Most of the misinformation online about zeolite and its benefits can be found on many websites which put a high emphasis on marketing. You will find below the most common subjects which cause confusion about zeolite:
Does Zeolite Deplete Minerals and Other Nutrients?
Taking zeolite will not normally deplete your body of necessary minerals and other nutrients, as zeolite has a preference for ammonium and heavy metals.
For zeolite to take up any essential minerals from your body, you would have to be completely detoxified and take about 10 g of zeolite per day for several weeks. This dose is far too much for general purposes.
Is the Aluminium Content of Zeolite Harmful?
Zeolite is an aluminosilicate. Aluminium forms part of the zeolite structure but it is permanently bonded into the structure, making it unavailable and therefore harmless. Without the imbalance caused by the presence of aluminium, zeolite would not have the capacity for cation exchange and would not be able to take up heavy metals or other toxic matter.
Does Zeolite Need Cleaning?
Many younger zeolites from other countries contain dissolved salts which have to be leached out of the zeolite before it is used. Australian zeolite is so old that it no longer contains dissolved salts.
Is the Micron Size Important?
Regardless of its particle size, zeolite travels through the gastrointestinal system and does not travel through the cell walls or into any other part of the body. An exception to this rule is nano-sized zeolite which would be small enough to do so but not enough is known about what would happen if this occurred. The only nano-sized zeolite I know of is produced in the Netherlands.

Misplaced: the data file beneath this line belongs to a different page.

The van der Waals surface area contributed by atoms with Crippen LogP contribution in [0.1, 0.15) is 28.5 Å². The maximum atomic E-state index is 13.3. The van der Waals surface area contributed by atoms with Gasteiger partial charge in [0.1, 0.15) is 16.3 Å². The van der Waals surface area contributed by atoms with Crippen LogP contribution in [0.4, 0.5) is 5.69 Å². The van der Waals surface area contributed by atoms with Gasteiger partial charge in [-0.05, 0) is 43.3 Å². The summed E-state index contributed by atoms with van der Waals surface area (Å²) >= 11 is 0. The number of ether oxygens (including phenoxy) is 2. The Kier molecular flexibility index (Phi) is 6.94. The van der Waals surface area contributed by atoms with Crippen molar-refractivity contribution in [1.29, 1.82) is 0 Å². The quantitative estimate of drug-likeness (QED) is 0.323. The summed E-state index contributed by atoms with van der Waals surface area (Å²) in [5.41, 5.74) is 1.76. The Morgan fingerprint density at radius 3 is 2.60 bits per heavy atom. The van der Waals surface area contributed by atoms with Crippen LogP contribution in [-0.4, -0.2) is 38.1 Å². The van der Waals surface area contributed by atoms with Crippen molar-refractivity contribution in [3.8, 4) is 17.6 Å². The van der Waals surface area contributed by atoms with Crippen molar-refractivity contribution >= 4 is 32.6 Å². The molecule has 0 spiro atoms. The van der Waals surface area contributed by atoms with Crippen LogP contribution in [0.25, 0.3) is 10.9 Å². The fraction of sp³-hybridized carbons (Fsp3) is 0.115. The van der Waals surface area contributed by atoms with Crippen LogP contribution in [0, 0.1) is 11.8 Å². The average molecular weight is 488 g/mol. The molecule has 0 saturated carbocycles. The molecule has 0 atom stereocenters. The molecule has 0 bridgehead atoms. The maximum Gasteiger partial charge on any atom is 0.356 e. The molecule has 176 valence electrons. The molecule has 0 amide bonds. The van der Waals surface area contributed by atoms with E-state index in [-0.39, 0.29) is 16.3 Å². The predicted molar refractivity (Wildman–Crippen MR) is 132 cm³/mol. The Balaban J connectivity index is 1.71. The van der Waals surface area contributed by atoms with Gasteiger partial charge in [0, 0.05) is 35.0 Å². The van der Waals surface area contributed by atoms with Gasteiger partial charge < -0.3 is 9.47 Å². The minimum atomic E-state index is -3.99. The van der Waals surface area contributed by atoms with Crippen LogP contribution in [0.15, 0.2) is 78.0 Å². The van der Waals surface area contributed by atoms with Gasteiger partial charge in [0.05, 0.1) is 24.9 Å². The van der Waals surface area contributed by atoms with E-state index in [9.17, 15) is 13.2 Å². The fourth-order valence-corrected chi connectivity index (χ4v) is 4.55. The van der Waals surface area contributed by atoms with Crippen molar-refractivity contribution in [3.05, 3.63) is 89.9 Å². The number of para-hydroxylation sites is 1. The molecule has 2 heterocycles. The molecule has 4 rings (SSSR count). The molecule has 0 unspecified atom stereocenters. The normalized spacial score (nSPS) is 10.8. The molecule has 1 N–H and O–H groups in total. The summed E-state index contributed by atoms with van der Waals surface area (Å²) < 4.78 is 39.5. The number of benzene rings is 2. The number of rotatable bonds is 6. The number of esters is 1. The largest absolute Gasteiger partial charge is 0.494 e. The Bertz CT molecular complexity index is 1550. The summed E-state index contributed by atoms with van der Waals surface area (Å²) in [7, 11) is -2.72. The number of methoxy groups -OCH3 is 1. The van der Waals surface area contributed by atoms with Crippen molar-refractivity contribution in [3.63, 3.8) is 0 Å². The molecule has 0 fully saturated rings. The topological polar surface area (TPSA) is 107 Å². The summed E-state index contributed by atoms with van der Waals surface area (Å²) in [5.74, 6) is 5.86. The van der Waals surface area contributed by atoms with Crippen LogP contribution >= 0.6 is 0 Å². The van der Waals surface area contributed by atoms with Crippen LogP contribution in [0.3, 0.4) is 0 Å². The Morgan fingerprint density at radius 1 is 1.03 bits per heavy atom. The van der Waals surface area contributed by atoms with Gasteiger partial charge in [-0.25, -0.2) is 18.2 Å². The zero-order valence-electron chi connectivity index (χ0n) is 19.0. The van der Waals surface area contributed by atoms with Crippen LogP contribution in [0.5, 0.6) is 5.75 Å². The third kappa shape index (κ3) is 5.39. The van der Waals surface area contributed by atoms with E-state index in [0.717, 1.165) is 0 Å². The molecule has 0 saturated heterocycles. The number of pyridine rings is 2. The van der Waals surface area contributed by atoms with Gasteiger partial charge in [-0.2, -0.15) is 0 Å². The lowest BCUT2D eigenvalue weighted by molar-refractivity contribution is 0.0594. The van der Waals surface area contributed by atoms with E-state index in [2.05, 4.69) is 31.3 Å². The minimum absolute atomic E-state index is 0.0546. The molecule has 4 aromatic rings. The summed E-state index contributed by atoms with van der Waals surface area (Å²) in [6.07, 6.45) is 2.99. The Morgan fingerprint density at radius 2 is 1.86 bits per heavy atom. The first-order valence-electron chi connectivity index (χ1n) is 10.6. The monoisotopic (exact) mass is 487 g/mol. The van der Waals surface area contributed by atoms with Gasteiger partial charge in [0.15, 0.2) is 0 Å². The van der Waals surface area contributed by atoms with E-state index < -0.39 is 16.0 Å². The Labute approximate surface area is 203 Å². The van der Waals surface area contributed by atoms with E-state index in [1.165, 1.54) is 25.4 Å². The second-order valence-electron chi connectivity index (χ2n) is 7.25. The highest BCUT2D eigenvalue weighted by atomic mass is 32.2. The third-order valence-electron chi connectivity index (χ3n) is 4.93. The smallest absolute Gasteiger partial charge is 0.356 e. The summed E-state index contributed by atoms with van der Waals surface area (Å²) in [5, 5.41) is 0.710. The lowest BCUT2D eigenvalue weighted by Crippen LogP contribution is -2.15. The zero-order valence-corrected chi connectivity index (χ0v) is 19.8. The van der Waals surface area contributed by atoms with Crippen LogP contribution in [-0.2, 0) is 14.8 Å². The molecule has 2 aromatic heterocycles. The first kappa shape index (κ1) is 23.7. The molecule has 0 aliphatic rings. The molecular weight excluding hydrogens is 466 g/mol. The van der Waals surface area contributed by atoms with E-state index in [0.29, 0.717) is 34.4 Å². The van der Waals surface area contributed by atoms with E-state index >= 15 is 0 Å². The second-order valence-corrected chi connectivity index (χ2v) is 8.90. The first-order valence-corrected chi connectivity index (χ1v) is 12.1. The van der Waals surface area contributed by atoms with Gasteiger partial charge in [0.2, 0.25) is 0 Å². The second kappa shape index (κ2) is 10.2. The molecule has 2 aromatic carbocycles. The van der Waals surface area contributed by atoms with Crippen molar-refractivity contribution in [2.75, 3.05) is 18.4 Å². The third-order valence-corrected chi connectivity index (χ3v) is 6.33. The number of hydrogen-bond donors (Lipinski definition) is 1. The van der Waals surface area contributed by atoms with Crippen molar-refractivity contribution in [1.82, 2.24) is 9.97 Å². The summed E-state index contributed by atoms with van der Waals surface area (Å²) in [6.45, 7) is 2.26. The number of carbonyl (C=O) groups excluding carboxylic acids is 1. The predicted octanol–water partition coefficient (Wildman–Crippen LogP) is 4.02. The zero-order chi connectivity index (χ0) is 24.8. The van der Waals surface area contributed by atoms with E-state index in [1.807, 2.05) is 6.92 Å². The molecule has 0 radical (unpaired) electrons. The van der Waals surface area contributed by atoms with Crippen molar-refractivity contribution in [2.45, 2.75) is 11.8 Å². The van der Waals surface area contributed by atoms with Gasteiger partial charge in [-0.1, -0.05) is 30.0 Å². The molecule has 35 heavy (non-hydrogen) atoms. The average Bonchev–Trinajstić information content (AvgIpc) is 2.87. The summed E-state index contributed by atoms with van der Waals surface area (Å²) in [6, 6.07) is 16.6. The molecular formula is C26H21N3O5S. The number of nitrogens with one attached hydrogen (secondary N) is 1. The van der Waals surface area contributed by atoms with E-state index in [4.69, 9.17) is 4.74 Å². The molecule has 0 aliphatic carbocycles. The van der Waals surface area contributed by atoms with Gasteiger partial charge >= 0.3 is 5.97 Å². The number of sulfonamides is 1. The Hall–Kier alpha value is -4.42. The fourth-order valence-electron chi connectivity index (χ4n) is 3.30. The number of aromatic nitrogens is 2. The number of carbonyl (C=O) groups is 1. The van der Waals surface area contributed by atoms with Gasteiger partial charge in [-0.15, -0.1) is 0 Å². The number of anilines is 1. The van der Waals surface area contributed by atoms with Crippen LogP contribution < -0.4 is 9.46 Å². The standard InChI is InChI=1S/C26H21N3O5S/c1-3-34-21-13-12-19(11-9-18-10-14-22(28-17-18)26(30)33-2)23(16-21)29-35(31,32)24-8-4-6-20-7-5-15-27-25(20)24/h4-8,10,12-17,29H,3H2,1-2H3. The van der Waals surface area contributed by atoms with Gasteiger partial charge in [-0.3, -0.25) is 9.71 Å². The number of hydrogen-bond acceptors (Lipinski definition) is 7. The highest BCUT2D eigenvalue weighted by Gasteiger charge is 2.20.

The Heavy Metal Content of Zeolite
There seems to be a lot of confusion about the heavy metals taken up by zeolite as it was being formed and whether these heavy metals need to be ‘cleaned out’ of the zeolite in case they are absorbed by the body when the powder is ingested.
There is no reason to be concerned. Any heavy metals which form part of the zeolite structure or which have been ‘taken up’ are permanently bonded. They are there forever unless the zeolite is put into a very strong acid bath. The same is true of lead crystal glass which is commonly used in ornaments and drinking glasses.
It is true that zeolite absorbed the heavy metals in its surroundings as it was forming. For example, Australian zeolite contains 0.22% strontium which is a naturally occurring stable heavy metal isotope, unlike the dangerous strontium 90 isotope found in radioactive waste.
Australian zeolite also contains aluminium, the trace elements barium, chromium, cobalt, copper, selenium and zinc and some other heavy metals in minute amounts.
- Zeolite takes up heavy metals, it does not release them.
- Zeolite is not a dietary mineral supplement.
- All heavy metals and trace elements are permanently bonded within the zeolite molecule and are not available unless dissolved in acid strong enough to also dissolve the zeolite molecule itself.
- Stomach acid is not strong enough to dissolve the zeolite structure and release the heavy metals.
An acid bath of the strength needed to remove heavy metals would also dissolve the three dimensional structure of the zeolite. What is then left would no longer be zeolite but just a puddle of elements which used to be zeolite.